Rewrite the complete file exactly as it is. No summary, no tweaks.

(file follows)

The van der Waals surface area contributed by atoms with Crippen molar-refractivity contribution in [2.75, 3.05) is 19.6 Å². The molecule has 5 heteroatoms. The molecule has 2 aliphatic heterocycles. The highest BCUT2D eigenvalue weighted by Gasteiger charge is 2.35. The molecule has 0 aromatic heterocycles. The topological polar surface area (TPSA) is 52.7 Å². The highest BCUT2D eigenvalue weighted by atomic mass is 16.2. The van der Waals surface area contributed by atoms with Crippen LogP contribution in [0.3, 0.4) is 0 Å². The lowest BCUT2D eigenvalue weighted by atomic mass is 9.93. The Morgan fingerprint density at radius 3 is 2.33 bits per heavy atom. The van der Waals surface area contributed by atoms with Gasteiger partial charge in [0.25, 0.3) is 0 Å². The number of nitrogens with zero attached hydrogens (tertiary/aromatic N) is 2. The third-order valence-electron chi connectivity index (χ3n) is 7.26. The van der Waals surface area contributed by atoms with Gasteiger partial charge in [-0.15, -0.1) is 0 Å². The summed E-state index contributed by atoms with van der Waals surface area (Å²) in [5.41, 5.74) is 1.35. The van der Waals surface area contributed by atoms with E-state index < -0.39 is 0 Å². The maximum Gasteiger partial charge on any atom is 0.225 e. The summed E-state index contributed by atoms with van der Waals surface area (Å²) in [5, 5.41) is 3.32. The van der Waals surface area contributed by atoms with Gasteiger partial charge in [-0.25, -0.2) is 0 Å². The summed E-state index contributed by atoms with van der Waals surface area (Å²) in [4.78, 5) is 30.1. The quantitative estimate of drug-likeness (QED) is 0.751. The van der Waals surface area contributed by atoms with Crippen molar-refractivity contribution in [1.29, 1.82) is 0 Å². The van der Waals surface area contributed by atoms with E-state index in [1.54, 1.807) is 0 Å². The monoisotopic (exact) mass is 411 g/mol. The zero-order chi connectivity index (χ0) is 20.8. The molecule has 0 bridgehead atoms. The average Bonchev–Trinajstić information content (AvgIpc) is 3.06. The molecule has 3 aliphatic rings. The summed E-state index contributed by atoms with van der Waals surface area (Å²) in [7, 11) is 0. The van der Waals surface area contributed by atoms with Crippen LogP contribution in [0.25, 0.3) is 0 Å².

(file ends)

The van der Waals surface area contributed by atoms with Crippen molar-refractivity contribution in [2.75, 3.05) is 19.6 Å². The molecule has 5 heteroatoms. The molecule has 2 aliphatic heterocycles. The highest BCUT2D eigenvalue weighted by Gasteiger charge is 2.35. The molecule has 0 aromatic heterocycles. The topological polar surface area (TPSA) is 52.7 Å². The highest BCUT2D eigenvalue weighted by atomic mass is 16.2. The van der Waals surface area contributed by atoms with Crippen LogP contribution in [0.3, 0.4) is 0 Å². The lowest BCUT2D eigenvalue weighted by atomic mass is 9.93. The Morgan fingerprint density at radius 3 is 2.33 bits per heavy atom. The van der Waals surface area contributed by atoms with Gasteiger partial charge in [0.25, 0.3) is 0 Å². The number of nitrogens with zero attached hydrogens (tertiary/aromatic N) is 2. The third-order valence-electron chi connectivity index (χ3n) is 7.26. The van der Waals surface area contributed by atoms with Gasteiger partial charge in [-0.15, -0.1) is 0 Å². The summed E-state index contributed by atoms with van der Waals surface area (Å²) in [5.41, 5.74) is 1.35. The van der Waals surface area contributed by atoms with E-state index < -0.39 is 0 Å². The maximum Gasteiger partial charge on any atom is 0.225 e. The summed E-state index contributed by atoms with van der Waals surface area (Å²) in [5, 5.41) is 3.32. The van der Waals surface area contributed by atoms with Gasteiger partial charge in [-0.25, -0.2) is 0 Å². The summed E-state index contributed by atoms with van der Waals surface area (Å²) in [4.78, 5) is 30.1. The quantitative estimate of drug-likeness (QED) is 0.751. The van der Waals surface area contributed by atoms with Crippen molar-refractivity contribution in [1.29, 1.82) is 0 Å². The van der Waals surface area contributed by atoms with E-state index in [1.54, 1.807) is 0 Å². The monoisotopic (exact) mass is 411 g/mol. The zero-order chi connectivity index (χ0) is 20.8. The molecule has 0 bridgehead atoms. The average Bonchev–Trinajstić information content (AvgIpc) is 3.06. The molecule has 3 aliphatic rings. The summed E-state index contributed by atoms with van der Waals surface area (Å²) in [7, 11) is 0. The van der Waals surface area contributed by atoms with Crippen LogP contribution in [0.25, 0.3) is 0 Å².